On this Day 23rd May 1880

Steamed Potatoes - transport options for Penwith

There have been mutterings – and at times official complaints – for some time about railway freight charges. And as if that isn’t enough, trains to the north are slow, and the railway companies don’t seem to appreciate the need to catch the market; there have been confusions and delays.

Advert for the new potato steamer, Cornishman 25 May 1882  But now there’s an alternative. After an initial trial run a few days ago, a second steamer is in the harbour, loading up with potatoes for the north. The enterprise is “fraught with importance”. The sea passage will be cheaper and perhaps even faster than rail, and return more profit to market gardeners supplying the “expensively grown” new potato crop to northern towns.

Screw Steamer Stockton, courtesy of Teesbuiltships.co.ukMarketing the new service hasn’t been exactly aggressive. Last week, the Market Gardeners Association urged members to support it, grumbling about the railwaymen’s practice of leaving north-bound goods in sidings to allow Great Western passenger trains through, but suggesting that “in such outlying districts as Zennor, the sailings of steamers had not yet been heard of”. That may explain why the Stockton, loaded up today for the first of the regular runs, carries only 60 tons – a tenth of capacity. But from today, for £7 10 shillings a ton, you can race your produce straight from the soil to those hungry northerners. Bazeley’s will make the arrangements; you just need to bring along your most flavoursome and dainty-looking vegetables – the pick of the crop.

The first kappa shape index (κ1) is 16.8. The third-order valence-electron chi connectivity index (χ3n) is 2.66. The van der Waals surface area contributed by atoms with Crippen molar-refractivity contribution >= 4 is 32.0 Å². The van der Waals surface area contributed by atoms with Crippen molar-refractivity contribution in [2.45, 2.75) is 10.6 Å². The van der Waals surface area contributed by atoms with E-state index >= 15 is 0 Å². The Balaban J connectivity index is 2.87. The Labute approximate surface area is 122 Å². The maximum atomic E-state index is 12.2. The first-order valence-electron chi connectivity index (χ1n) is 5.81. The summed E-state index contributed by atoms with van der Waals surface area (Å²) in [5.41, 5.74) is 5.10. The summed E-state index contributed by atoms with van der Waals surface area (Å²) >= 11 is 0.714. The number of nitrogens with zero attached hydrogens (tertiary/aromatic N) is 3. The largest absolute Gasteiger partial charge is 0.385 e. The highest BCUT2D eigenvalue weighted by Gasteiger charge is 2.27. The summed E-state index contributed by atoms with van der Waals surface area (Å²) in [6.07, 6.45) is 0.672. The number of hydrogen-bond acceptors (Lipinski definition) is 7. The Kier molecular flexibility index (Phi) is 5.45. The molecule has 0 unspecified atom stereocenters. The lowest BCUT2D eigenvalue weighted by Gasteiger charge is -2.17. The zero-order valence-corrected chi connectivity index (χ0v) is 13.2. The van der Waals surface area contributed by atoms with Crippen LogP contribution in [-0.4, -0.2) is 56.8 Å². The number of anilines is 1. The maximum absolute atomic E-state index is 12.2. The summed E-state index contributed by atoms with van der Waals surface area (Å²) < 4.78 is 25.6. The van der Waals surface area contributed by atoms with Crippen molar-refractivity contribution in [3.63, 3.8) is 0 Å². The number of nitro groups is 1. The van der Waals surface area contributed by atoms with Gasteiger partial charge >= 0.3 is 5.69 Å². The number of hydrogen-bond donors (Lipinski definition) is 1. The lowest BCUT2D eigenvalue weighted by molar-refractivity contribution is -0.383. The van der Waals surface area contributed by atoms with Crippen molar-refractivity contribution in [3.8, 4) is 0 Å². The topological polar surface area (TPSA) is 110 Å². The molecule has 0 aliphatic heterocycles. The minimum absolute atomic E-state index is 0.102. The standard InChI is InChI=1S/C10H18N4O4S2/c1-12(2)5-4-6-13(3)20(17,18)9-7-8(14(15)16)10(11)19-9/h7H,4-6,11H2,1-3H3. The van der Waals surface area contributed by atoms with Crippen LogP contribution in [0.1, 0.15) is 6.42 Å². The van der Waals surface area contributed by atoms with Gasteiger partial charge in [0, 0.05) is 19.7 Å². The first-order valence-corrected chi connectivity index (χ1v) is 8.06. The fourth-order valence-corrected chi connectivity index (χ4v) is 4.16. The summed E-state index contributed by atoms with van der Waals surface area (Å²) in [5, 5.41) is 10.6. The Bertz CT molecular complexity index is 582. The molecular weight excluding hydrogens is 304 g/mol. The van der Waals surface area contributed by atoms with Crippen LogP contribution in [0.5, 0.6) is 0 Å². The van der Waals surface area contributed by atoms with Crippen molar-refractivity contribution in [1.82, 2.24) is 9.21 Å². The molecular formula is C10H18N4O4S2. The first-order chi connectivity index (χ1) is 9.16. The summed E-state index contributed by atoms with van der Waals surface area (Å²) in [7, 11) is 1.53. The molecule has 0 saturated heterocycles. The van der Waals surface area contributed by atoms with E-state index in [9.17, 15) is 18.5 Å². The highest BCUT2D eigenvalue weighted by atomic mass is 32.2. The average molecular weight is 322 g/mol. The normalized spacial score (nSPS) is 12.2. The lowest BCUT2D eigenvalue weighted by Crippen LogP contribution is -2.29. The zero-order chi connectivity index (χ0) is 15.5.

Penwith veg being loaded at MarazionGranted, rail is still a better bet for those growers with their sights set on the London buyers. And the siding at Gulval, the station at Marazion, have both been busy loading up all day. The railwaymen claim that the new sea route has made not the slightest difference. But it’s early days, and with prices at 24 shillings a bushel, it’s worth trying anything that gives Penwith potatoes the lead.

Rail or sea? Growers, you may now take your pick. Whichever transport option you favour, of course, it’s steamed potatoes all the way - from West Cornwall to the dinner plates of England.

Cornishman 25th May 1880: page 1 advert, page 4 news item, page 5 market gardeners

The picture of the Stockton came from the collection of Charlie Hill via www.teesbuiltships.co.uk. Sadly Charlie died just a few days before this On This Day item was put together.

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Penwith Local History Group
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Growing Up in West Cornwall. A Publication by the Penwith Local History Group

"Growing Up in West Cornwall"

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